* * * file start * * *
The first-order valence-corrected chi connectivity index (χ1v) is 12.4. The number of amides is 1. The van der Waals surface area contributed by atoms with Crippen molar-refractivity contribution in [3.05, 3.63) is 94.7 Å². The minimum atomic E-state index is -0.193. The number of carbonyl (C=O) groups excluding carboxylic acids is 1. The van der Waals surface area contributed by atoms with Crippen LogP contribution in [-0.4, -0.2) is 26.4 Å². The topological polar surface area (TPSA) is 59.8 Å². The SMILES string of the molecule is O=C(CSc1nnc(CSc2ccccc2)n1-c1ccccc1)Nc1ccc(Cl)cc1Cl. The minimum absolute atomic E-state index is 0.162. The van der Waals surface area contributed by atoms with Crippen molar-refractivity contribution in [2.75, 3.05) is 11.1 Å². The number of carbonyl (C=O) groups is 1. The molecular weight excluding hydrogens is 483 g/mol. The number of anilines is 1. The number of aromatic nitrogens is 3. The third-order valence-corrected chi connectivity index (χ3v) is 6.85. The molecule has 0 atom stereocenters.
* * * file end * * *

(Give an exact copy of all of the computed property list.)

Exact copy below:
The first-order valence-corrected chi connectivity index (χ1v) is 12.4. The number of amides is 1. The van der Waals surface area contributed by atoms with Crippen molar-refractivity contribution in [3.05, 3.63) is 94.7 Å². The minimum atomic E-state index is -0.193. The number of carbonyl (C=O) groups excluding carboxylic acids is 1. The van der Waals surface area contributed by atoms with Crippen LogP contribution in [-0.4, -0.2) is 26.4 Å². The topological polar surface area (TPSA) is 59.8 Å². The SMILES string of the molecule is O=C(CSc1nnc(CSc2ccccc2)n1-c1ccccc1)Nc1ccc(Cl)cc1Cl. The minimum absolute atomic E-state index is 0.162. The van der Waals surface area contributed by atoms with Crippen molar-refractivity contribution in [2.75, 3.05) is 11.1 Å². The number of carbonyl (C=O) groups is 1. The molecular weight excluding hydrogens is 483 g/mol. The number of anilines is 1. The number of aromatic nitrogens is 3. The third-order valence-corrected chi connectivity index (χ3v) is 6.85. The molecule has 0 atom stereocenters.